Friendships grow increasingly important to ten year olds, although it is fair to say that there are quite significant differences between the friendships of girls and boys at this age.
Friendships between boys tend to be fairly stable, as typically boys are more interested in what they are doing, rather than who they are doing it with.
As such, most friendships come about as a result of a shared interest so, as long as all parties continue to share the interest, the friendships typically bubble along pretty smoothly. That said, of course, boys will still have their squabbles and fall out from time to time!
Obviously problems can occur if your child doesn't seem to have a lot of shared interests with other children in their age group. Without shared interests, boys, in particular, may find friendships thin on the ground. If your child is seeming to struggle with making friends or seems a little solitary, this isn't necessarily cause for concern - unless of course it seems to be bothering your child.
Keeping the lines of communication open is key - keep conversations relaxed and pressure-free and try to gain an understanding of whether or not your child is happy with the status quo. If not, it might be worth suggesting that they try out some new activities - be they sport, music, art or academic. This is a pretty sure fire way of encouraging them to meet other like minded children to strike up friendships with.
You might also like to encourage them to invite other children over to play after school as this too can help cement friendships.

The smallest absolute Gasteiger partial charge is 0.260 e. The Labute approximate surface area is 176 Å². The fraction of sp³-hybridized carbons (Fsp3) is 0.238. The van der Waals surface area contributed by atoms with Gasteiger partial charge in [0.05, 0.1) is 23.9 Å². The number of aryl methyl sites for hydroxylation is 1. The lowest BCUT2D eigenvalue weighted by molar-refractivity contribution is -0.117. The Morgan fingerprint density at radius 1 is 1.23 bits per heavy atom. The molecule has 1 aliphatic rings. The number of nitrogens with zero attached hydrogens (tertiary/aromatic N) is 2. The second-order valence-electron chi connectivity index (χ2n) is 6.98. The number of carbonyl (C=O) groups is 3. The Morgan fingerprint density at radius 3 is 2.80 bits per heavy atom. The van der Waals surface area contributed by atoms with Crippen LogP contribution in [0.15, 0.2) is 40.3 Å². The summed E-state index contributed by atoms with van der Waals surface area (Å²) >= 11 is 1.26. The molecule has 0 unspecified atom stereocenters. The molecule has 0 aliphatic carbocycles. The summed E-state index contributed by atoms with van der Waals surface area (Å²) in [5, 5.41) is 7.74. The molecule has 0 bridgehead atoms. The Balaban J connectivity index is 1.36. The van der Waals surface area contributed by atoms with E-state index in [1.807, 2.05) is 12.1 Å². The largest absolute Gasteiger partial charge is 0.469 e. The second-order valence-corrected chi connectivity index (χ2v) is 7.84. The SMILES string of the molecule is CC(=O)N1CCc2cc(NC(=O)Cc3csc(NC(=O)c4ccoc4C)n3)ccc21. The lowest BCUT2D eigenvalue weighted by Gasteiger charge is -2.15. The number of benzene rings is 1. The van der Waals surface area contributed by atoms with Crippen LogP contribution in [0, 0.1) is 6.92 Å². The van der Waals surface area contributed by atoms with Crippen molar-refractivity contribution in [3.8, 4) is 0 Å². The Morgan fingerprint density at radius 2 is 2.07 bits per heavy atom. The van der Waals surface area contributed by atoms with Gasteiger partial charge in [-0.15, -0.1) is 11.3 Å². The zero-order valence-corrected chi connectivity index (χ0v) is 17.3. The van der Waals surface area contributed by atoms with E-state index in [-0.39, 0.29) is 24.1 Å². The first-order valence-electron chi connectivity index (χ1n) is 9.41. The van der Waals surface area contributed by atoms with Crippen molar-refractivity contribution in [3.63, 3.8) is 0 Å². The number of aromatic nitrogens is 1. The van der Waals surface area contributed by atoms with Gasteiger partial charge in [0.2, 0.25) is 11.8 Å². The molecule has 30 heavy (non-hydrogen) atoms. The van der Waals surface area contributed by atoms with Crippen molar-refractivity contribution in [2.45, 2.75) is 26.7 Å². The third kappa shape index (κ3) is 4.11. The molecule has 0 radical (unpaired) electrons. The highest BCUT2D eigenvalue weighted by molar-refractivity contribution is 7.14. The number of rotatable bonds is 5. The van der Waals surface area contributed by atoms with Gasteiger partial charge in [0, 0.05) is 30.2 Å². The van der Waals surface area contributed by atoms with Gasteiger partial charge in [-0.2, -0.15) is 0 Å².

Girls tend to have a tougher time with friendships at this age. Typically, girls' friendships are more complex and changeable. They will build intense friendships which seem to move and change at breakneck speed - so much so it can be difficult to keep up with who is currently in favour!
Whilst, for the most part, these are simply petty squabbles which blow over pretty quickly - they can be very upsetting for your child - particularly if the breakdown of a particular friendship leaves them feeling lonely.
Girls can be very cruel at times - while boys at this age may choose to fight physically, the war of words between girls can be much harsher and potentially more damaging. As such, it's really important that you take the time to communicate with your child and make sure you know what's going on with them and their friendships.
If your child is upset, try to acknowledge their difficulties and offer your love and support rather than dismissing any incidents out of hand. Whilst the squabbles may seem petty, it can be very distressing for your child if they feel that they are being excluded from their friendship group.